| February 15, 2007
Physics majors are found to do better than biology majors. They even scored better in the biology section.
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You know, in the original it said “physical science”, not physics, and there was no chemistry to be found. This leads me to believe that most of those “physical science” majors were, in fact, chemistry majors. I’ve a ton of chemistry majors to apply to medical school but only a handful of physics…
my undergrad was chemistry and i did well on the mcat. then when i was writing my dissertation (neuroscience) i took the mcat again and got the same score as i did the first time. oddly enough, my scores in each section were all the same (12’s). my feeling was that the tests were pretty much the same except they shortened the verbal and replaced much of the ochem with molecular biology.
i did do substancially better on the written section the second go around, but then at that point all i did was write, day and night.
“i did do substancially better on the written section ” Did they grade spelling?Well, *I* was an anthropology major and did just fine thank you.Isn’t that Mad(sp) School selection process fascinating? Be really careful about who gets through the door, an elite club, then don’t have any sort of critical selection process, essentially graduate whoever wants to do the time,,, then out in practice only remove the license of someone who commits a felony. No, we’re a guild, not a profession, and we have failed the Oath.
djs…point taken, i thought it looked wrong but i guess MS Word has taught me to just expect spelling errors to automatically corrected. However, I will take my artistic license with spelling over your rambling post any day of the week. You wanna try posting something with a semblence of a point? The study didnt say whether non physical science majors did badly; they point to a difference of the means related to undergrad majors. I offered my own anecdotal evidence to support their claim.
You, however, put some run on sentence sprinkled with extraneous punctuation together to make a broad stroke accusation disparaging the medical education and profession. Your point about medical graduation is irrelevant as graduating “anyone willing to do the time” doesnt mean squat when it comes to licensing examinations. And yes, I believe that if you have been able to successfully enroll in and complete medical school and residency training with satisfactory perfomance on licensing examinations and board certifications then we should be cautious in yanking your license.
So please put that social science degree to work and construct something debatable. Or continue to naysay and nitpic, as you like.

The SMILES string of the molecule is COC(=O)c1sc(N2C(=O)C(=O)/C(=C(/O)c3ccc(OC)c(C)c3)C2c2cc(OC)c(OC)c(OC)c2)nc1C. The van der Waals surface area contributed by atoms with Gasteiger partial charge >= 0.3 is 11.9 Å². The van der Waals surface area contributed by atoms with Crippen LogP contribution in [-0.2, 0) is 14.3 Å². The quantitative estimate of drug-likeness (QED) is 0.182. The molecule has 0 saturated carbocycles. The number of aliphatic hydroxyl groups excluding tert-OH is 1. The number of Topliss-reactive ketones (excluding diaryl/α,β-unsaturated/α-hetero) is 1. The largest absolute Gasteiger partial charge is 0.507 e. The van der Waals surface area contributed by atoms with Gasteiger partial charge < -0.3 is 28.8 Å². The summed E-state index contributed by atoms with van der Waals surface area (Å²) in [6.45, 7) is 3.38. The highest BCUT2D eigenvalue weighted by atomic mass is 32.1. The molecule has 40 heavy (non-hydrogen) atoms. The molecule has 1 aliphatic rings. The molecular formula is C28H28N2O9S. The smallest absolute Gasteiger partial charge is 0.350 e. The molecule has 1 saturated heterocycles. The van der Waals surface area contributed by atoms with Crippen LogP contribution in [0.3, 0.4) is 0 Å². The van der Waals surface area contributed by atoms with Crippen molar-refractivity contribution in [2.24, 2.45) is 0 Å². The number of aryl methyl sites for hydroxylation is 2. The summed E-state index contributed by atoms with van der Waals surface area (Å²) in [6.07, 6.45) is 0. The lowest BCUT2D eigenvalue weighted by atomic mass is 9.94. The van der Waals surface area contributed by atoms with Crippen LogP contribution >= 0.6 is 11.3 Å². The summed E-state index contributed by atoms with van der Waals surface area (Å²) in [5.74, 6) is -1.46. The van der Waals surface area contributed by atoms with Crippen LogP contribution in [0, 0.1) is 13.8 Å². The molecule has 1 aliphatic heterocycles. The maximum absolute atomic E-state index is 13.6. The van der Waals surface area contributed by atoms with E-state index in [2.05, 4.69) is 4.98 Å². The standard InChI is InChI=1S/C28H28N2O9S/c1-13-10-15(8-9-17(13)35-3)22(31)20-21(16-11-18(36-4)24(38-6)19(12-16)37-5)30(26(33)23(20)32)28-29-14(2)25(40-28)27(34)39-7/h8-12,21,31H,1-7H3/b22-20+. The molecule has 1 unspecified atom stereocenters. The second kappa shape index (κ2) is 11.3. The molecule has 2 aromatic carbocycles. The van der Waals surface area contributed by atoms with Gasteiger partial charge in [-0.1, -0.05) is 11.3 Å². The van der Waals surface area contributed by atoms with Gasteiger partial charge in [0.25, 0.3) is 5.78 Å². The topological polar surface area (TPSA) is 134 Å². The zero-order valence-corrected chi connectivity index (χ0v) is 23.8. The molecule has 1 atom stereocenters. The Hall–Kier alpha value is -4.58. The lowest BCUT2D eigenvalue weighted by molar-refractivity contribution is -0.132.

Again the classic inference done incorrectly. The title suggests that to do well on the MCAT one should study physics (or the physical sciences). Selection bias might merely mean that people destined to do well on the MCAT gravitate to the hard sciences whereas those of lesser capacity head to biology.
There was a sorting process in my undergraduate university with the sharper physician to be tending to major in chemistry or biochemistry (and a few in engineering) and the weaker or less confident ones in a biology major. In every class I took in college, whether humanities, business, or science, the engineering and science majors who aced calculus were the ones to set the curve.
I made a fair amount of money tutoring pre-meds in physics and math because so many of them, otherwise well above average, just didn’t grasp these subjects intuitively like the average physical science major. I now practice with some of these people and they are great doctors, but still think just a little differently than us engineering pre-meds.
But in medicine, what matters is the final action taken, and the path to getting there, whether deductive, inductive, or pattern-recongnition, doesn’t usually matter. There is room in our field for all kinds of minds, as long as it is backed by the character traits of conscientiousness, honesty, moral courage, and equanimity.
I was an economics major and got 15’s and 14’s. Given that the major challenges of a medical career are not scientific in nature, I think this was appropriate.
we have a daughter entering her last semester of pre-med. though she has excelled in biochemistry, she is nervous about the mcat. she wants to take a summer course to help prepare her. the cost is $1600…! (with three in college, that’s a bit of an “ouch”). my question: is it worth it? would it be wise for her to take a course to prepare her for the mcat? please advise – thanks!
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